Have safer outdoor gatherings during the coronavirus pandemic

Reduce your risk of COVID-19 when celebrating a special occasion outside with a group.

What to do

The safest choice is still to stay home. If you do meet with others, see guidance about safer social interactions during the pandemic.

1. Plan your gathering

Plan for your event to be entirely outdoors, except to use bathrooms. You can have a gathering at a park or yard.

Your event should be 2 hours or less.

Invite as few household groups as possible. If people will be eating or drinking, you should not have more than 6 people from 3 different households. Have guests bring their own food and drink. 

If there will be no food or drink, you should not have more than 25 people from 3 different households.

For allowed larger gatherings, like religious services or political protests, you should not have more than 200 people. You cannot serve or sell food or drinks at a large gathering.

You can invite children if you are confident they can stay 6 feet away from people who don’t live with them. 

Make a list of who’s at your event. If someone tests positive for COVID-19 later, the City can help everyone get tested.

2. Prepare for the event

Tell your guests to bring everything they need. Avoid sharing items between households. Bring disinfecting wipes to sanitize anything that might be shared.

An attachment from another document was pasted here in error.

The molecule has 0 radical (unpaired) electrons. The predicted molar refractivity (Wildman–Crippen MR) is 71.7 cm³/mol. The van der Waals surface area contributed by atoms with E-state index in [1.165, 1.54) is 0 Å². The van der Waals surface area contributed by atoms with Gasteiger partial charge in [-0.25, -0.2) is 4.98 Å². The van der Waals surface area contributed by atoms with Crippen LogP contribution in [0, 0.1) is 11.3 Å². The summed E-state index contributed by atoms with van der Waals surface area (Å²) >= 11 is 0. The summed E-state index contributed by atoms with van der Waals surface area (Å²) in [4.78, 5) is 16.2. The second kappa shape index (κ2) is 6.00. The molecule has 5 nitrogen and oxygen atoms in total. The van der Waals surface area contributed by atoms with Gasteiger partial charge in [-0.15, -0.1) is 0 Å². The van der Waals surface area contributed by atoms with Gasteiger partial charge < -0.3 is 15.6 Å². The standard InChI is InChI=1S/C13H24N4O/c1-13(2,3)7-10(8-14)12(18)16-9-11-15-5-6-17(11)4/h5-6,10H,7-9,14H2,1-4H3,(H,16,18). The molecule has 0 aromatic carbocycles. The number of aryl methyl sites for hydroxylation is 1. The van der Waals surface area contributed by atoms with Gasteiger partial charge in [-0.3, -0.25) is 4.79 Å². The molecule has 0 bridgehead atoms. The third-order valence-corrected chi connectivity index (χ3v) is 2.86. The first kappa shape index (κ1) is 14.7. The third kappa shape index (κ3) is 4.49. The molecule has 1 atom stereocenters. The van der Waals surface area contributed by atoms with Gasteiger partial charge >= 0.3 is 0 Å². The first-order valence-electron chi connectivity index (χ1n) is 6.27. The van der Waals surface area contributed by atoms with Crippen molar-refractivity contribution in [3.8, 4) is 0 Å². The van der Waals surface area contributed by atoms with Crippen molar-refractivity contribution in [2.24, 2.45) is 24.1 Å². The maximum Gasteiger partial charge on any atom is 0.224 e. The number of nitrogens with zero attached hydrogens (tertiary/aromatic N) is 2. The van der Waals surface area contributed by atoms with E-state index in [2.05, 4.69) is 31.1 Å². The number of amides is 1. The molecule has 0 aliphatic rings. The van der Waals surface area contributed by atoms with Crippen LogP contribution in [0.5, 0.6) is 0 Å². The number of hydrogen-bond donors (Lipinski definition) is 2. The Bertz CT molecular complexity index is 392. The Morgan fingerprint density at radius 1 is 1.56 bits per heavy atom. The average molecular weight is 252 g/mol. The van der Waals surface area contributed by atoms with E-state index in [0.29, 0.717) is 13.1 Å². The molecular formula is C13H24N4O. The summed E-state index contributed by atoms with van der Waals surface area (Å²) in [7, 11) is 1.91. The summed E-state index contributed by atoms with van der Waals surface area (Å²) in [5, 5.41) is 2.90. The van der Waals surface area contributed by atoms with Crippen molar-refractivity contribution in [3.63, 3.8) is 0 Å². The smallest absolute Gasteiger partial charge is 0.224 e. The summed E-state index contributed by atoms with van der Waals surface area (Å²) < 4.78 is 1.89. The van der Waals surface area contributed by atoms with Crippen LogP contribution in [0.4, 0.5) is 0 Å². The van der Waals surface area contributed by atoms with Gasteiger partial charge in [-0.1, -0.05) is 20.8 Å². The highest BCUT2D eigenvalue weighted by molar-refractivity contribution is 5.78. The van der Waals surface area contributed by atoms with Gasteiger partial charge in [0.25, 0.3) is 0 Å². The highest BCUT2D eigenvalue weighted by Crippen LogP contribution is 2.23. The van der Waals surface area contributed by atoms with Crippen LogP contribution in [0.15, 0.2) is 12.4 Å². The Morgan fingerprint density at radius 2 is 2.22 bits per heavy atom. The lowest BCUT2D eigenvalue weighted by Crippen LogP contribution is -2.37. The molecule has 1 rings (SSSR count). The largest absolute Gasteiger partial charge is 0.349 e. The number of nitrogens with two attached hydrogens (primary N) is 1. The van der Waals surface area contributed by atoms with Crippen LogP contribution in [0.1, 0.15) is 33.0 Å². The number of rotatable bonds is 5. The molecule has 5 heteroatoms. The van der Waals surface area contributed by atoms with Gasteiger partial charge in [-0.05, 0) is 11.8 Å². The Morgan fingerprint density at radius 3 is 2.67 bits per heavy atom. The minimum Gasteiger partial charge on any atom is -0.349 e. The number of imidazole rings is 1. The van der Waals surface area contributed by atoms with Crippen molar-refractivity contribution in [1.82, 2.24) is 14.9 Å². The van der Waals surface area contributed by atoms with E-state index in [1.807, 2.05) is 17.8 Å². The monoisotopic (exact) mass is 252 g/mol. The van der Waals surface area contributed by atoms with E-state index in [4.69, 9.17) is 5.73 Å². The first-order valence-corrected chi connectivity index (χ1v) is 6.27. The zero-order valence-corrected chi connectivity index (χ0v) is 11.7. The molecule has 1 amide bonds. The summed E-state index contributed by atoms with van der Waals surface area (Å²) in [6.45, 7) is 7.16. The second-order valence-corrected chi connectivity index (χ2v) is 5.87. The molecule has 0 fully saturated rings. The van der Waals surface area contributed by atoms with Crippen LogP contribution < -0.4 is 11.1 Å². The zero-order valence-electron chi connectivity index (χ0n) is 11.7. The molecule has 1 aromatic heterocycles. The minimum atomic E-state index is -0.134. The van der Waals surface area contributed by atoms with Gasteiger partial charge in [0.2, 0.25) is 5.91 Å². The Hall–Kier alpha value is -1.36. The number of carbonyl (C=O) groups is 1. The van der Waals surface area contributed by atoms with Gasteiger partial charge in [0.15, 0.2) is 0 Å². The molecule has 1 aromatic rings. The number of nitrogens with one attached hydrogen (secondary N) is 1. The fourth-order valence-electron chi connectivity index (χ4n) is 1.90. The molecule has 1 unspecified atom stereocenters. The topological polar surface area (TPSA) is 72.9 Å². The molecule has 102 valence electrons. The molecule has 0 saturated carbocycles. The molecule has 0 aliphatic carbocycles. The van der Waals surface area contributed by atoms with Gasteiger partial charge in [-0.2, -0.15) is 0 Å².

Provide hand sanitizer, or have guests bring their own.

You can use a tent or canopy. But only one side of the tent can be closed, so air can move freely.

If you or any guests feel sick on the day of the event, do not go.

3. During the gathering, practice physical distancing

Avoid shaking hands or hugging. You can use waves or hand signals to greet guests.

Wear a face covering whenever you are not eating.  Avoid having people sing, chant, or shout. If younger children start to cry, take them away from the group until they calm down.

One person may make announcements, but they must wear a face covering and be 12 feet away from others.

Stay 6 feet away from people who don’t live with you, as much as you can.

See public health guidance

Special cases

Facilities that regularly host outdoor gatherings

You must create a Health and Safety Plan and follow the Social Distancing Protocol for Businesses. 

See documents you need to regularly host outdoor gatherings.

Last updated October 26, 2020